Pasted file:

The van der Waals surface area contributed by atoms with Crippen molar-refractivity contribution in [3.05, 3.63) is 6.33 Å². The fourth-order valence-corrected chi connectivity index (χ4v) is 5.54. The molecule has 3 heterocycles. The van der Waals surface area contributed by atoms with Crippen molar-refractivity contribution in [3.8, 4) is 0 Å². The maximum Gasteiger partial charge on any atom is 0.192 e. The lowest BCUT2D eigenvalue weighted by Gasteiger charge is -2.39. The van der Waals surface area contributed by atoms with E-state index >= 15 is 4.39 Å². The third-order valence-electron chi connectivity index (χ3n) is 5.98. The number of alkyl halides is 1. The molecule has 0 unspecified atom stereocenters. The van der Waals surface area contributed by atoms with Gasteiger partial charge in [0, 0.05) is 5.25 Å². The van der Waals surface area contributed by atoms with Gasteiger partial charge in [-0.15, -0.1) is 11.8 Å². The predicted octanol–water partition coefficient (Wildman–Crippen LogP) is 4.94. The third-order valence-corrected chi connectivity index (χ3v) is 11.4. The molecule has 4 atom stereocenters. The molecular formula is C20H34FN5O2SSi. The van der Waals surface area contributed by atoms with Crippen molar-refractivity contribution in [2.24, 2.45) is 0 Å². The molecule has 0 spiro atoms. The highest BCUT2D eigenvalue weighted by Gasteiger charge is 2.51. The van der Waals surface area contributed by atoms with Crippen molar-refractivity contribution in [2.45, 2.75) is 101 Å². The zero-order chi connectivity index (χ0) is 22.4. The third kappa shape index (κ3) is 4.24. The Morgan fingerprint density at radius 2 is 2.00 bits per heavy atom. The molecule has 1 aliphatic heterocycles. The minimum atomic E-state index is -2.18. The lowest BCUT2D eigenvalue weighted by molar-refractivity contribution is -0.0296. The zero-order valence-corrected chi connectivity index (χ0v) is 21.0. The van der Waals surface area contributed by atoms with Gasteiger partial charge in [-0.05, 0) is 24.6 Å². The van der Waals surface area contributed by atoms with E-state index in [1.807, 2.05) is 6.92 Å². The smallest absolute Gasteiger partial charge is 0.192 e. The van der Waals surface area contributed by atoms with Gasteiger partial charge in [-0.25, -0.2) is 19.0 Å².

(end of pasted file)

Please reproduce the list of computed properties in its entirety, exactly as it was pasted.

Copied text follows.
The van der Waals surface area contributed by atoms with Crippen molar-refractivity contribution in [3.05, 3.63) is 6.33 Å². The fourth-order valence-corrected chi connectivity index (χ4v) is 5.54. The molecule has 3 heterocycles. The van der Waals surface area contributed by atoms with Crippen molar-refractivity contribution in [3.8, 4) is 0 Å². The maximum Gasteiger partial charge on any atom is 0.192 e. The lowest BCUT2D eigenvalue weighted by Gasteiger charge is -2.39. The van der Waals surface area contributed by atoms with E-state index >= 15 is 4.39 Å². The third-order valence-electron chi connectivity index (χ3n) is 5.98. The number of alkyl halides is 1. The molecule has 0 unspecified atom stereocenters. The van der Waals surface area contributed by atoms with Gasteiger partial charge in [0, 0.05) is 5.25 Å². The van der Waals surface area contributed by atoms with Gasteiger partial charge in [-0.15, -0.1) is 11.8 Å². The predicted octanol–water partition coefficient (Wildman–Crippen LogP) is 4.94. The third-order valence-corrected chi connectivity index (χ3v) is 11.4. The molecule has 4 atom stereocenters. The molecular formula is C20H34FN5O2SSi. The van der Waals surface area contributed by atoms with Crippen molar-refractivity contribution in [2.24, 2.45) is 0 Å². The molecule has 0 spiro atoms. The highest BCUT2D eigenvalue weighted by Gasteiger charge is 2.51. The van der Waals surface area contributed by atoms with Crippen molar-refractivity contribution in [2.45, 2.75) is 101 Å². The zero-order chi connectivity index (χ0) is 22.4. The third kappa shape index (κ3) is 4.24. The Morgan fingerprint density at radius 2 is 2.00 bits per heavy atom. The molecule has 1 aliphatic heterocycles. The minimum atomic E-state index is -2.18. The lowest BCUT2D eigenvalue weighted by molar-refractivity contribution is -0.0296. The zero-order valence-corrected chi connectivity index (χ0v) is 21.0. The van der Waals surface area contributed by atoms with Gasteiger partial charge in [-0.05, 0) is 24.6 Å². The van der Waals surface area contributed by atoms with E-state index in [1.807, 2.05) is 6.92 Å². The smallest absolute Gasteiger partial charge is 0.192 e. The van der Waals surface area contributed by atoms with Gasteiger partial charge in [-0.25, -0.2) is 19.0 Å².